Little did I know, the day Jane was born, that this tiny little girl would forever change me and challenge who I was day after day. She still challenges me even now. But on the day she was born, she demolished my girlish fantasies of who I would be as a mother and deliver dreams to our lives we didn’t know we had.
When she was born, Jane had no reflexes at all, including sucking. When the doctors sent us home, saying she was fine, she still could not suck. They told me I must get 3 ounces of formula into her every 4 hours whether she wanted it or not. If she fell asleep I was to wake her up by flicking the bottom of her feet. For many weeks it would take me at least 10 hours day to do this and sometimes 20– flicking the bottom of her feet – working her mouth- to get this formula she did not seem to want, into her. I would cry. I would weep. “I cannot do this,” I wailed. Or I would pray, “Help me help me! I promise I’ll be good.”
Sometime during those weeping weeks and childish praying—-something within me said, “Stop it. Get the job done!” And I did. I did it silently, quietly. I learned to listen to Jane. I watched her carefully and kept a diary – how long did she sleep, how long it took to feed her, what did she pay attention when awake. I let the doctors tell me she was fine. I stopped arguing with them and they stopped telling my husband–Jane’s father—I was neurotic. We were an Air Force family. My husband was a pilot and gone most of the time. He and I acted like everything was ok—though I knew my child was different from others. I kept working, reading and watching. Was Jane meeting the normal developmental benchmarks? No, she wasn’t. So I studied other children and asked myself, “How is she the same and how is she different?” I was developing the Benedictine practice of work as prayer.
Jane did develop, a little slower than other babies, but she was growing faster than I was. I was wound too tightly to grow feely. I was still concerned with being nice and polite, always having a smile on my face, not getting too emotional and never challenging anything or anyone. When Jane was three, we had another baby girl. Shortly thereafter, Alan was assigned to a Special Ops unit in SE Asia. He left when Jane was barely 4 and Ann not yet a year old. And then he was killed in action, in Laos, when Nixon said we were not in Laos. Alan was killed on his first flight in-country.
At my husband’s funeral, with full military honors, a 21-gun salute, honor guard and planes flying in formation overhead, I fearfully wondered to myself, “What am I going to do?” And once again something inside me said, “You are going to give your daughters the life you and Alan promised you would give them. Get to work.” And I did. In the 4 years since Jane had been born, I had quietly and carefully developed my intuition. I began to let myself feel. I learned that I was a small, suppressed and broken person who simply was not up to the job life had given me. But I took it on anyway. I went back to college. I got a BA, an MA and PhD. I went to therapy and took apart the emotional box I was in.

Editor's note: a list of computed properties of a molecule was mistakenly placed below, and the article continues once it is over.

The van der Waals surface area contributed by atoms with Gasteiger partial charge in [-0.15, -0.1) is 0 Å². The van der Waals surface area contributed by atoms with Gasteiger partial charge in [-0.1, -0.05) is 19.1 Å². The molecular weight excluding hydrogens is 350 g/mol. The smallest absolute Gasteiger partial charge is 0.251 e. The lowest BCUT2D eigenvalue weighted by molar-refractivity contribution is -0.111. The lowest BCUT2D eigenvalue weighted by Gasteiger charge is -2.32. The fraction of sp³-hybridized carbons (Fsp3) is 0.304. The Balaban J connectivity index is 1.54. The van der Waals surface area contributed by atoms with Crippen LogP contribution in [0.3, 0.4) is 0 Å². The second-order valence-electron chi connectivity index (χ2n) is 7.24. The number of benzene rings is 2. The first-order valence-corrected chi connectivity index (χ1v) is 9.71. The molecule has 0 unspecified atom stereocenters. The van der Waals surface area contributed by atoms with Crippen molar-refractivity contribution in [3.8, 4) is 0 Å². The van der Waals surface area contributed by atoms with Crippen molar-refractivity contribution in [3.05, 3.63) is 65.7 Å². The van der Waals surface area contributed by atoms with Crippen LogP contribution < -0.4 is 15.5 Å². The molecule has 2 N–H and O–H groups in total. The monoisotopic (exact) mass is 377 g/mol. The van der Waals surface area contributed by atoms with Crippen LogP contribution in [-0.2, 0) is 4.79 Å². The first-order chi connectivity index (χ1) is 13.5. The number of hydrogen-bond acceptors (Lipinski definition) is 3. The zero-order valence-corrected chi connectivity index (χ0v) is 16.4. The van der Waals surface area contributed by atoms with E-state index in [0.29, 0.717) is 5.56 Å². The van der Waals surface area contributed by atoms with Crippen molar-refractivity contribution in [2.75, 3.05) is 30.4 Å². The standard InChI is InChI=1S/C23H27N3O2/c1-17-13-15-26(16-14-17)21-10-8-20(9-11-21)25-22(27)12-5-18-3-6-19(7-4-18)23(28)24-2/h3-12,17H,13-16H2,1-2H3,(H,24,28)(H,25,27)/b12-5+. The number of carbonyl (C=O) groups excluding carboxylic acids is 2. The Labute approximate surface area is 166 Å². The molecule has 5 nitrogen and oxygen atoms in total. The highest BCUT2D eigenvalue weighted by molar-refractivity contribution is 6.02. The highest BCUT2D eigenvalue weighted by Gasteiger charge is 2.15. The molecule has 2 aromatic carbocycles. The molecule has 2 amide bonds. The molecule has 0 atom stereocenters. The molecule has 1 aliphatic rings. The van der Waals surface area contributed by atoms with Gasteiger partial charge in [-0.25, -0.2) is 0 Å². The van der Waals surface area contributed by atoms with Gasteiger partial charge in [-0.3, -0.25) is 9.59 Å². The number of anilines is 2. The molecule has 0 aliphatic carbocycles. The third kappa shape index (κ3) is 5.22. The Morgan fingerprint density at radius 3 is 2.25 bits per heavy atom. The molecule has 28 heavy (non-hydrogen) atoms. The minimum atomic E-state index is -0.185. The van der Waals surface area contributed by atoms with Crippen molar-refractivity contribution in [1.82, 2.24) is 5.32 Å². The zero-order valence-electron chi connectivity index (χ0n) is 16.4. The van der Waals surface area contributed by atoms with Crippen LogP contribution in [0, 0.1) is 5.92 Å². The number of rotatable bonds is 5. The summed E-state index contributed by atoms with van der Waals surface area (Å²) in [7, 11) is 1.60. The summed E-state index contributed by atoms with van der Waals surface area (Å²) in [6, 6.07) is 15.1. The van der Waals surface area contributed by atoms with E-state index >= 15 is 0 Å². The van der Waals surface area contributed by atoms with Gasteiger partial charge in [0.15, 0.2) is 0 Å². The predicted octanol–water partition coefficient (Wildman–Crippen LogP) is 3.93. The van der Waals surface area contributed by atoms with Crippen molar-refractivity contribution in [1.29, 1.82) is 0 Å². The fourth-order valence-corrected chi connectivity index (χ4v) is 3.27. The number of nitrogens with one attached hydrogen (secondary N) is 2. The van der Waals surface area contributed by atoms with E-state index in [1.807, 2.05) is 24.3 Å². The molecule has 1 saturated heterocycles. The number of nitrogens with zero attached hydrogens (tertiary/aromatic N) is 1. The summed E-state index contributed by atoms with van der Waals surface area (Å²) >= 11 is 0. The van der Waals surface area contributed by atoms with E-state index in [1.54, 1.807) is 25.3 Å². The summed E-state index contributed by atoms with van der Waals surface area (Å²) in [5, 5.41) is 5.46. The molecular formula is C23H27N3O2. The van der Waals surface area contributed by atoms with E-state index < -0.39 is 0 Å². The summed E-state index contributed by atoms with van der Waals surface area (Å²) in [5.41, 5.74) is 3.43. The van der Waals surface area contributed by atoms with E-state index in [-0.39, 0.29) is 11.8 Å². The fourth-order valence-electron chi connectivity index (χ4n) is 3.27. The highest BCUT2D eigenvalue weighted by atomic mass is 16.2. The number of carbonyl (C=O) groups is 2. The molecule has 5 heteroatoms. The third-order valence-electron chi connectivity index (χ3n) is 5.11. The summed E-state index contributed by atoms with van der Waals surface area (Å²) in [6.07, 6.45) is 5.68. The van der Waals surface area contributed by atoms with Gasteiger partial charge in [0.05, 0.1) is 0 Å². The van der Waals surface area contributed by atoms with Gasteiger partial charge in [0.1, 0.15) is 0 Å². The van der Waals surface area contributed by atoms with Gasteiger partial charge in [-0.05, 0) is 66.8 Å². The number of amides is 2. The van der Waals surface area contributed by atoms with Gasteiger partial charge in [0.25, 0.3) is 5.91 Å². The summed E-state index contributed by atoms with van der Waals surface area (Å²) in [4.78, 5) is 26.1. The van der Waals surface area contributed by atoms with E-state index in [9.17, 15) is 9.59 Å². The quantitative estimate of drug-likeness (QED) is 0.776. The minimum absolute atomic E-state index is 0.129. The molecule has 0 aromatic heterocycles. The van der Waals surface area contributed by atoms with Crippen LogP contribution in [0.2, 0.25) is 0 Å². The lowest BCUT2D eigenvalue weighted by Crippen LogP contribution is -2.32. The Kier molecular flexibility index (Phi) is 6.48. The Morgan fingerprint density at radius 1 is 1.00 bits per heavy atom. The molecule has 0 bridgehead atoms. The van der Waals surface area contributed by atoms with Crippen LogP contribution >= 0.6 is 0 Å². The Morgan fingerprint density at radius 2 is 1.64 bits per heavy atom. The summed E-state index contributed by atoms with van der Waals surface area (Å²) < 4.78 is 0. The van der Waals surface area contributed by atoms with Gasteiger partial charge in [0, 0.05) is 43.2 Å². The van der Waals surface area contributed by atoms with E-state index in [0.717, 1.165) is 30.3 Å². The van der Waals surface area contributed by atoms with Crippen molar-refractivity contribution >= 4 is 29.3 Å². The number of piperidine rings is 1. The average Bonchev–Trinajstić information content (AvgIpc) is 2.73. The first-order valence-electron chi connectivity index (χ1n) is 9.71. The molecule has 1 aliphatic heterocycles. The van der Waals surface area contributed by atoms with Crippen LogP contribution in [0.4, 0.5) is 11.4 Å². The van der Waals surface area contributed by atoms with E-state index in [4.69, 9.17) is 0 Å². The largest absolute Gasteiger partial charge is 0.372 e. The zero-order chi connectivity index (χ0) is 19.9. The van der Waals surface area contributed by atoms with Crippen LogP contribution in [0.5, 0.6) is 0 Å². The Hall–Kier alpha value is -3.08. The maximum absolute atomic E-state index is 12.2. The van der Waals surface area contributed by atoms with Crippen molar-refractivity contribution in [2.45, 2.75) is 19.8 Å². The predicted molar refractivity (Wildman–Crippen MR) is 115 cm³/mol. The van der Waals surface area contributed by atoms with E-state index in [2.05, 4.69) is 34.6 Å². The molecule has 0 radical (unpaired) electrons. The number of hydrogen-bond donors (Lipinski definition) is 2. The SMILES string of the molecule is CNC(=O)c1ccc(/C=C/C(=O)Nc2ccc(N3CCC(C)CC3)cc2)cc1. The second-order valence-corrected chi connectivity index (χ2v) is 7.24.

I was finally growing, first into the mother Jane needed, the kind who didn’t tolerate doctors or teachers who focused on what she couldn’t do. I looked for warriors. I interviewed doctors, teachers, speech therapists, physical therapists, orthodontists, nannies, neighbors. Even my own friends were scrutinized. I researched towns, communities, neighborhoods where Jane would not only be safe but also supported and included. I, like all parents, wanted people who were committed to who my daughter could become. I could see this was also going to cost a lot of money so I better get a good job. And I did. The University of New Hampshire offered me a faculty position and that’s how we got to the east coast.
The broken woman I had been, was becoming more open, less encumbered by the restraints and limits I had learned in the past. I was opened past many of the attitudes of the day. Did you know that Reagan signed a law in 1980 that made it illegal to neglect a compromised baby? But until the 1980’s it was legal to let a baby die!